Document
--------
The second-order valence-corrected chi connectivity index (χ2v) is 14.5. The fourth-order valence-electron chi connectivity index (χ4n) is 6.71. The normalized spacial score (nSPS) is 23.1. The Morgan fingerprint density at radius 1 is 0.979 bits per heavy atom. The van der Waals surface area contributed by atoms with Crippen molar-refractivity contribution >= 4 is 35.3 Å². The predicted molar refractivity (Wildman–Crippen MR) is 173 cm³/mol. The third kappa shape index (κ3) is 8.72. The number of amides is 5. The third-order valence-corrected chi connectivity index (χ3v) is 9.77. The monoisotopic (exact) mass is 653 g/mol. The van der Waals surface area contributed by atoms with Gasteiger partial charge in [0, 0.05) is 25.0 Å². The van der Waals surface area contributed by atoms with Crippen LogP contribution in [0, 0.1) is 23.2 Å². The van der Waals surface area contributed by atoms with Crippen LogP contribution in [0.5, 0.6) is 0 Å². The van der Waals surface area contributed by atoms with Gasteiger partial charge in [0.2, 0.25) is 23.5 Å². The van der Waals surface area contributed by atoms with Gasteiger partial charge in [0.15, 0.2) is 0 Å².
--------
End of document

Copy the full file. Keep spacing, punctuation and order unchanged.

The second-order valence-corrected chi connectivity index (χ2v) is 14.5. The fourth-order valence-electron chi connectivity index (χ4n) is 6.71. The normalized spacial score (nSPS) is 23.1. The Morgan fingerprint density at radius 1 is 0.979 bits per heavy atom. The van der Waals surface area contributed by atoms with Crippen molar-refractivity contribution >= 4 is 35.3 Å². The predicted molar refractivity (Wildman–Crippen MR) is 173 cm³/mol. The third kappa shape index (κ3) is 8.72. The number of amides is 5. The third-order valence-corrected chi connectivity index (χ3v) is 9.77. The monoisotopic (exact) mass is 653 g/mol. The van der Waals surface area contributed by atoms with Gasteiger partial charge in [0, 0.05) is 25.0 Å². The van der Waals surface area contributed by atoms with Crippen LogP contribution in [0, 0.1) is 23.2 Å². The van der Waals surface area contributed by atoms with Crippen LogP contribution in [0.5, 0.6) is 0 Å². The van der Waals surface area contributed by atoms with Gasteiger partial charge in [0.2, 0.25) is 23.5 Å². The van der Waals surface area contributed by atoms with Gasteiger partial charge in [0.15, 0.2) is 0 Å².